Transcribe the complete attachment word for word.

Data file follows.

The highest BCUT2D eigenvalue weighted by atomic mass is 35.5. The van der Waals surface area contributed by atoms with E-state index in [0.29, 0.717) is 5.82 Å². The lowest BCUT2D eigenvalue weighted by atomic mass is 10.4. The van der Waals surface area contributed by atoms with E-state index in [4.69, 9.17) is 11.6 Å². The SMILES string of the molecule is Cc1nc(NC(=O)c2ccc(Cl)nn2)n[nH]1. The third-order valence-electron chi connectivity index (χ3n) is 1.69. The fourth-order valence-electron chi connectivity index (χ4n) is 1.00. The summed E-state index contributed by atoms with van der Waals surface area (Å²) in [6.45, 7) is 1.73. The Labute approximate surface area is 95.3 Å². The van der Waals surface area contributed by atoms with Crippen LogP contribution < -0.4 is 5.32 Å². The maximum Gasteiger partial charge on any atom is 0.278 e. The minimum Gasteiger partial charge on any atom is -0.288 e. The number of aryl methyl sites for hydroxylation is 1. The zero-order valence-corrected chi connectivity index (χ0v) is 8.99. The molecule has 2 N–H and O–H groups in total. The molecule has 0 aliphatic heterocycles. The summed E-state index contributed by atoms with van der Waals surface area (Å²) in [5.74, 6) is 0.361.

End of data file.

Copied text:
The highest BCUT2D eigenvalue weighted by atomic mass is 35.5. The van der Waals surface area contributed by atoms with E-state index in [0.29, 0.717) is 5.82 Å². The lowest BCUT2D eigenvalue weighted by atomic mass is 10.4. The van der Waals surface area contributed by atoms with E-state index in [4.69, 9.17) is 11.6 Å². The SMILES string of the molecule is Cc1nc(NC(=O)c2ccc(Cl)nn2)n[nH]1. The third-order valence-electron chi connectivity index (χ3n) is 1.69. The fourth-order valence-electron chi connectivity index (χ4n) is 1.00. The summed E-state index contributed by atoms with van der Waals surface area (Å²) in [6.45, 7) is 1.73. The Labute approximate surface area is 95.3 Å². The van der Waals surface area contributed by atoms with Crippen LogP contribution < -0.4 is 5.32 Å². The maximum Gasteiger partial charge on any atom is 0.278 e. The minimum Gasteiger partial charge on any atom is -0.288 e. The number of aryl methyl sites for hydroxylation is 1. The zero-order valence-corrected chi connectivity index (χ0v) is 8.99. The molecule has 2 N–H and O–H groups in total. The molecule has 0 aliphatic heterocycles. The summed E-state index contributed by atoms with van der Waals surface area (Å²) in [5.74, 6) is 0.361.